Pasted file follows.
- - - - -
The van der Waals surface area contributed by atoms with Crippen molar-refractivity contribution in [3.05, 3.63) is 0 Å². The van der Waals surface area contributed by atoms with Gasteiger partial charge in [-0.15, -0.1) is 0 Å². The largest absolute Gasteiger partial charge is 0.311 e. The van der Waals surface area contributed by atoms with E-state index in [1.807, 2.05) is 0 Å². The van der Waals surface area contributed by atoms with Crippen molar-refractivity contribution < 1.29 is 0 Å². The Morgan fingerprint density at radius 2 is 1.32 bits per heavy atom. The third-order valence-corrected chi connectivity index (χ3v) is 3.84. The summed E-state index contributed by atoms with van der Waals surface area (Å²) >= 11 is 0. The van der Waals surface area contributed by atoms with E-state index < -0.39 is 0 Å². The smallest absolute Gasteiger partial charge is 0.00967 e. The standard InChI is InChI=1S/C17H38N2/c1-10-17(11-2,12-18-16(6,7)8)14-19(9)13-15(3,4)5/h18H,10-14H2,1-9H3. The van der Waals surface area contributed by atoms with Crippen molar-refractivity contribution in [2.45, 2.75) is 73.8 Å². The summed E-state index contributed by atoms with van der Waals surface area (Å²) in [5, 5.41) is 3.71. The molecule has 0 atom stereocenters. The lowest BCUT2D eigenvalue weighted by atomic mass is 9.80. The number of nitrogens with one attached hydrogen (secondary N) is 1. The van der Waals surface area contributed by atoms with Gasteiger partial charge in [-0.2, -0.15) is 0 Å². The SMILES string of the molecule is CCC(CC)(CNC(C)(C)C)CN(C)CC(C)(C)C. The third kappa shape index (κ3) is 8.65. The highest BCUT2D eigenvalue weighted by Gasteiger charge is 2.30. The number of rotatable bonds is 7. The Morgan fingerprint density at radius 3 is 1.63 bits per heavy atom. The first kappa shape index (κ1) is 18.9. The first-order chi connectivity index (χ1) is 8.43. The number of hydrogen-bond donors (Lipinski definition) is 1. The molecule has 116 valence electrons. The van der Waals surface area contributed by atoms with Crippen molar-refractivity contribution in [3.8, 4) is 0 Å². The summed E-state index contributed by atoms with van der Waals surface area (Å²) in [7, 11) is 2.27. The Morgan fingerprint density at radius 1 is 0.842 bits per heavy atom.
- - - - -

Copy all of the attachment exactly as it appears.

The van der Waals surface area contributed by atoms with Crippen molar-refractivity contribution in [3.05, 3.63) is 0 Å². The van der Waals surface area contributed by atoms with Gasteiger partial charge in [-0.15, -0.1) is 0 Å². The largest absolute Gasteiger partial charge is 0.311 e. The van der Waals surface area contributed by atoms with E-state index in [1.807, 2.05) is 0 Å². The van der Waals surface area contributed by atoms with Crippen molar-refractivity contribution < 1.29 is 0 Å². The Morgan fingerprint density at radius 2 is 1.32 bits per heavy atom. The third-order valence-corrected chi connectivity index (χ3v) is 3.84. The summed E-state index contributed by atoms with van der Waals surface area (Å²) >= 11 is 0. The van der Waals surface area contributed by atoms with E-state index < -0.39 is 0 Å². The smallest absolute Gasteiger partial charge is 0.00967 e. The standard InChI is InChI=1S/C17H38N2/c1-10-17(11-2,12-18-16(6,7)8)14-19(9)13-15(3,4)5/h18H,10-14H2,1-9H3. The van der Waals surface area contributed by atoms with Crippen molar-refractivity contribution in [2.45, 2.75) is 73.8 Å². The summed E-state index contributed by atoms with van der Waals surface area (Å²) in [5, 5.41) is 3.71. The molecule has 0 atom stereocenters. The lowest BCUT2D eigenvalue weighted by atomic mass is 9.80. The number of nitrogens with one attached hydrogen (secondary N) is 1. The van der Waals surface area contributed by atoms with Gasteiger partial charge in [-0.2, -0.15) is 0 Å². The SMILES string of the molecule is CCC(CC)(CNC(C)(C)C)CN(C)CC(C)(C)C. The third kappa shape index (κ3) is 8.65. The highest BCUT2D eigenvalue weighted by Gasteiger charge is 2.30. The number of rotatable bonds is 7. The Morgan fingerprint density at radius 3 is 1.63 bits per heavy atom. The first kappa shape index (κ1) is 18.9. The first-order chi connectivity index (χ1) is 8.43. The number of hydrogen-bond donors (Lipinski definition) is 1. The molecule has 116 valence electrons. The van der Waals surface area contributed by atoms with Crippen molar-refractivity contribution in [3.8, 4) is 0 Å². The summed E-state index contributed by atoms with van der Waals surface area (Å²) in [7, 11) is 2.27. The Morgan fingerprint density at radius 1 is 0.842 bits per heavy atom.